While it champions the ordinary inquirer, it prefers academic language, with no apologies. I advise not venturing into its terrain without a few years studying Buddhism, as it'll disorient the newcomer and I confess it sends me to look up philosophical terms that few outside of Continental seminars depending on German and French may follow with fluency. As with Wallis' editions, S N-B rewards reflective re-reading. Wallis (see my reviews via those paired posts) shifts tone from his two Buddhist commentaries--S N-B deploys a baited, barbed, stealthy application of theoretical jargon sprinkled by playful invective to dismiss the verities of timeless truths of dharma blah blah via confrontational analyses of the underlying mystifications that, after 35 years doing the business of Buddha as a practitioner turned critic-professor with a Harvard Ph.D., he rejects as obfuscating or delusional. He examines the Pali texts as such, not as discoveries of a deeper "understanding" or "insight." Humanistic analysis of dharma dismembers a hero-Buddha, and dismisses any fetishized "master knowledge." His year-old site urges a dictionary, unsparing scrutiny, and defines his S N-B project as an attempt "to think new thoughts, non-Buddhist in nature but using Buddhist postulates."

Anyhow, when between laundry and grading duties I studied over 150 (at the moment) S N-B responses, I reflected how a confrontational style enjoyed by regulars (as on many blogs) repelled some greenhorns while it amused old salts. I spent long years (free-time at least) in attempting to change a small place in a large world, alongside Marxists and socialists. My non-aligned skepticism persisted, but I watched and I listened, to radicals and their rivals. I saw there in the real realm and then the cyber one the same mixtures of idealists and pragmatists, armchair revolutionaries and a few who had done their deeds and written or dug their plots in ways arguably best not to fully know.

From there, once that struggle had faded as geopolitics and greater battles took over, a like-minded colleague directed me to participate in a contrarian political blog where the past four years I have watched similar energies ebb and surge. This comrade and I both wearied of the infighting amidst the countless petty wrangles and character assassinations online as in the "real" world. So, I evolved to keep my distance to protect, yes, my illusory ego from those who can't wait to chop me/it down. I suppose patience necessarily achieved however flawed from nearly thirty years teaching matters, and I also know how online many of us boast on parading personae that in person we might not flaunt. I take the gladiatorial nature of such blog fora as a lesson in humility and a reminder for care and tact.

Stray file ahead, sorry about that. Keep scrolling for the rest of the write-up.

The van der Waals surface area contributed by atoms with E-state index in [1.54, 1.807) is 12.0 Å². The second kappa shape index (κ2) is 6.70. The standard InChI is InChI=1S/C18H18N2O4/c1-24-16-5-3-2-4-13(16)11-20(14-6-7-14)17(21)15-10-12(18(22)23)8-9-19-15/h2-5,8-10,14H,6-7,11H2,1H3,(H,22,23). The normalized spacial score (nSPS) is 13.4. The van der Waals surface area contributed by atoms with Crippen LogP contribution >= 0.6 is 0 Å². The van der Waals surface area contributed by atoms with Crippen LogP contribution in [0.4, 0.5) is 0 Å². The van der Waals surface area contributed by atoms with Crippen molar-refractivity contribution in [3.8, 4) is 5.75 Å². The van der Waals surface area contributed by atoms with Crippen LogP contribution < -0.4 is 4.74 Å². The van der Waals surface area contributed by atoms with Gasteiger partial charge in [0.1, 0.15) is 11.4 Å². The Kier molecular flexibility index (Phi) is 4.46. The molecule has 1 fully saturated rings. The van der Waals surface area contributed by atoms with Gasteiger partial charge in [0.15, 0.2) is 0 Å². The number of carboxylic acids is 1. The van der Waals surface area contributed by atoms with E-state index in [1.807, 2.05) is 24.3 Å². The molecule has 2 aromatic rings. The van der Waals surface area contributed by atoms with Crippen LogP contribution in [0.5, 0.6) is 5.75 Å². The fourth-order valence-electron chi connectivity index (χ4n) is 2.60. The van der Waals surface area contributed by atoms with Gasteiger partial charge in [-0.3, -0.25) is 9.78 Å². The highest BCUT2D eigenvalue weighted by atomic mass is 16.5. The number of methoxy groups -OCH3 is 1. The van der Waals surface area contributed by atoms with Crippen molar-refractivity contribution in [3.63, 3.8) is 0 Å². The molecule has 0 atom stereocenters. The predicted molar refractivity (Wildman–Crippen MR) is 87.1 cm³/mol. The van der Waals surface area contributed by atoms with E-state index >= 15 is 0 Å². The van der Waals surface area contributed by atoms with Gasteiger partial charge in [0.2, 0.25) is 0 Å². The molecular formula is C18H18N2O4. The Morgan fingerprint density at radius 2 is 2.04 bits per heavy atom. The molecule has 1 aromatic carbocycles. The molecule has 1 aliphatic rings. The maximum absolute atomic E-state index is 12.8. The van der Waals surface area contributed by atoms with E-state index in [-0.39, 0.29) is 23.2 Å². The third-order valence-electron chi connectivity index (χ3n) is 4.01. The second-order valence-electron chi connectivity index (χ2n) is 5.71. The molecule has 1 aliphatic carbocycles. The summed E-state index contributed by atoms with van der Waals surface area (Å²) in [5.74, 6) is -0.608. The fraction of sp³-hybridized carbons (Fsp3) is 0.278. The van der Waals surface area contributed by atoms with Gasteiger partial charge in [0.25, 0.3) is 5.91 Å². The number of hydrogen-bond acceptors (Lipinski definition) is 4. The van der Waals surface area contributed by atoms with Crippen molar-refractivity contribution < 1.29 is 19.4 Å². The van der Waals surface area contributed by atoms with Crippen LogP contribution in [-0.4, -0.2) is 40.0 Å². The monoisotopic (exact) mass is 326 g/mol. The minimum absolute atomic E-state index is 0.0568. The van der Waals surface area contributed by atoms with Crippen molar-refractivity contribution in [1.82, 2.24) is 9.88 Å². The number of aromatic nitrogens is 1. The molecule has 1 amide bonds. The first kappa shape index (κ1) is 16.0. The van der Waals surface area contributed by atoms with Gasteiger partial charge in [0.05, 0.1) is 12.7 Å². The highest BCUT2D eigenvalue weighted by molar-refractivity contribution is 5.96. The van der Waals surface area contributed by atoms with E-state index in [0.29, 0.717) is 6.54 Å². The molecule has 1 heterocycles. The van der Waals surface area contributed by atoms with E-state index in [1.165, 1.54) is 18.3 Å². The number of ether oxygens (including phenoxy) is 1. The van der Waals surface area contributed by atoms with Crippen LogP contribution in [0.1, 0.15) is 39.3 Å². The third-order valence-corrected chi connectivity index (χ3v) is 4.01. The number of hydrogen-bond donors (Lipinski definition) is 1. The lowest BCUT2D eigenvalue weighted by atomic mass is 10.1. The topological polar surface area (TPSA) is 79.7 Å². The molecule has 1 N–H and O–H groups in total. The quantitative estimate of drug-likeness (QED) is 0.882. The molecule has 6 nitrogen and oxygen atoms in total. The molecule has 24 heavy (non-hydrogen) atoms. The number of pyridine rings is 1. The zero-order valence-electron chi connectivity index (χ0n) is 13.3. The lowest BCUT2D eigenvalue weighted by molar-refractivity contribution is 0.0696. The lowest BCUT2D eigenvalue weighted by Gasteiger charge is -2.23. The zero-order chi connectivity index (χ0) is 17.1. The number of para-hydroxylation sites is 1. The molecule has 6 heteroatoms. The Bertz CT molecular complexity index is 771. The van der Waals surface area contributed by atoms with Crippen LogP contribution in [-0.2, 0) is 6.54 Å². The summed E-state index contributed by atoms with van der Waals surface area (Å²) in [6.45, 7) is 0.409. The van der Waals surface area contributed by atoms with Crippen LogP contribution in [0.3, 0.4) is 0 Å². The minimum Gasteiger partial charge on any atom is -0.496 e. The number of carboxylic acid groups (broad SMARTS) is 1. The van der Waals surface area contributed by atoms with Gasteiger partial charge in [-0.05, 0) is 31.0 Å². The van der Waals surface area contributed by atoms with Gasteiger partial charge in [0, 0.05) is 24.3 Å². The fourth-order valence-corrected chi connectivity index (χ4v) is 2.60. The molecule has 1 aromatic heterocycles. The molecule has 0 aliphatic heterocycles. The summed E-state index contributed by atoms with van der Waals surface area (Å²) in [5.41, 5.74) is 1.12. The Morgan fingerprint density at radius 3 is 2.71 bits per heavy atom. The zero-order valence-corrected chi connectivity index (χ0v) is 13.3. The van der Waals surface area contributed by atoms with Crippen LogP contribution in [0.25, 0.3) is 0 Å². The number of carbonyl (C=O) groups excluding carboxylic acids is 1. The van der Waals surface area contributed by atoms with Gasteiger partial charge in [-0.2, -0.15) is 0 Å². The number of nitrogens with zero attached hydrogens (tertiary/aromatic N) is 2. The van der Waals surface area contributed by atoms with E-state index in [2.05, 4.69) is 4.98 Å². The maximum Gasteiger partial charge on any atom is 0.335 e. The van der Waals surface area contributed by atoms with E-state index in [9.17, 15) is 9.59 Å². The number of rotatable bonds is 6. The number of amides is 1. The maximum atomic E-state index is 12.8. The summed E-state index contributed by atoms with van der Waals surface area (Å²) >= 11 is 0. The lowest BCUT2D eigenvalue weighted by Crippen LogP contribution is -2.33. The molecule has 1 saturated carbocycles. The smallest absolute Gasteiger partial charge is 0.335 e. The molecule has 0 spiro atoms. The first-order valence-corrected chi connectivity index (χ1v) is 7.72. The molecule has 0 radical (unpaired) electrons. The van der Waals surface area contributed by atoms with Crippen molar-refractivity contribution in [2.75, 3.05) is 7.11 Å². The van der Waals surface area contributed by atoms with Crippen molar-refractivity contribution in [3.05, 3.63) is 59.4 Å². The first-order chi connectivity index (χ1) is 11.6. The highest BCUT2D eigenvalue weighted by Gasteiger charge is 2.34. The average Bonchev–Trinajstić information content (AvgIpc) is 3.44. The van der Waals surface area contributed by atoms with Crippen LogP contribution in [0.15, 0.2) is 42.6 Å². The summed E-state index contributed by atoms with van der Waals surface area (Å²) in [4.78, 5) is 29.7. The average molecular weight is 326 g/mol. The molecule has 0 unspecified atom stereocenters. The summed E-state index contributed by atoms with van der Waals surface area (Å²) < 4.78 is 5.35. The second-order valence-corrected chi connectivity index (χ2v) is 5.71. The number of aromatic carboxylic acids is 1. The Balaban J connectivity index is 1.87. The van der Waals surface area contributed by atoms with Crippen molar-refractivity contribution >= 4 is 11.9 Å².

Those who run both S N-B and that political site proclaim their own refusal to act as playground cop, and it may come down to Type A personalities who thrive from debate while I seek sustenance more in contemplation. As I look upon religious or political allegiances more as rooting for one team or preferring one sport, I find as a spectator often a sense of bemusement as I sit mimicking a Deist's deity, even if I didn't start this ball of confusion rolling. I cheer few causes. I'm an untrue believer in idols or role models. My attitude--after my own long march through academia to find only a frontier post distant from the heartland of cultural capital--comes as a stoic outlier, in lean times relegated by market forces and lack of preferment from those able to court favor or tenure, far from Byzantium.

Temperament: it may come down to our own style of coping, and in that spirit, my titles may invite you--whatever your own personality and mood--to learn how others have dealt with troubles of the political, spiritual, personal, and ideological realms as these collide and merge. I list them in alphabetical order. They reflect despite my own situation in L.A.'s smoggy sprawl my leaning toward British, Celtic, or punk sources. Not all reach perfection, but how else can we seek to find solutions?